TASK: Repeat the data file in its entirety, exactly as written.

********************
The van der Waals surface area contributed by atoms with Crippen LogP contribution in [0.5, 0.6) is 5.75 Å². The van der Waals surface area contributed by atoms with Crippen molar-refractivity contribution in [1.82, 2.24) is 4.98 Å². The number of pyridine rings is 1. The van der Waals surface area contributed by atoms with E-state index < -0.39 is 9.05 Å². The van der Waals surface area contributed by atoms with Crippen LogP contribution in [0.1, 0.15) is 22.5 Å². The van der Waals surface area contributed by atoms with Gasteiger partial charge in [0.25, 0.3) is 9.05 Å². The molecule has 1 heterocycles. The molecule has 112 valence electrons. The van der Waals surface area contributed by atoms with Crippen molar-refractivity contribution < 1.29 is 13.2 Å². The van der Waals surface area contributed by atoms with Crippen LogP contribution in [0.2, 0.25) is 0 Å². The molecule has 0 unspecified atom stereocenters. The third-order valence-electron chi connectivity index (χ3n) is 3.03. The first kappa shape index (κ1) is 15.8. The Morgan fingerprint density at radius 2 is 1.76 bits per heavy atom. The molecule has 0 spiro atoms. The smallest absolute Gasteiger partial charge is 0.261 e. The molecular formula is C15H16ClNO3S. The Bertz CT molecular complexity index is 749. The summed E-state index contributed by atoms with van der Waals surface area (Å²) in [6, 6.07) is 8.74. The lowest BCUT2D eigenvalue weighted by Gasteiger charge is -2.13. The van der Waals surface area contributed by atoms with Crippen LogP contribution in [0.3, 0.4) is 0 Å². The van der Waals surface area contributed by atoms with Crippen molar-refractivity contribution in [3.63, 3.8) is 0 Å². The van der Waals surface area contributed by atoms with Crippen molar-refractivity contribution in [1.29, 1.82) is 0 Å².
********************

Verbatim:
The van der Waals surface area contributed by atoms with Crippen LogP contribution in [0.5, 0.6) is 5.75 Å². The van der Waals surface area contributed by atoms with Crippen molar-refractivity contribution in [1.82, 2.24) is 4.98 Å². The number of pyridine rings is 1. The van der Waals surface area contributed by atoms with E-state index < -0.39 is 9.05 Å². The van der Waals surface area contributed by atoms with Crippen LogP contribution in [0.1, 0.15) is 22.5 Å². The van der Waals surface area contributed by atoms with Gasteiger partial charge in [0.25, 0.3) is 9.05 Å². The molecule has 1 heterocycles. The molecule has 112 valence electrons. The van der Waals surface area contributed by atoms with Crippen molar-refractivity contribution < 1.29 is 13.2 Å². The van der Waals surface area contributed by atoms with Crippen LogP contribution in [0.2, 0.25) is 0 Å². The molecule has 0 unspecified atom stereocenters. The third-order valence-electron chi connectivity index (χ3n) is 3.03. The first kappa shape index (κ1) is 15.8. The Morgan fingerprint density at radius 2 is 1.76 bits per heavy atom. The molecule has 0 spiro atoms. The smallest absolute Gasteiger partial charge is 0.261 e. The molecular formula is C15H16ClNO3S. The Bertz CT molecular complexity index is 749. The summed E-state index contributed by atoms with van der Waals surface area (Å²) in [6, 6.07) is 8.74. The lowest BCUT2D eigenvalue weighted by Gasteiger charge is -2.13. The van der Waals surface area contributed by atoms with Crippen LogP contribution in [0.3, 0.4) is 0 Å². The van der Waals surface area contributed by atoms with Crippen molar-refractivity contribution in [3.63, 3.8) is 0 Å². The van der Waals surface area contributed by atoms with Crippen molar-refractivity contribution in [1.29, 1.82) is 0 Å².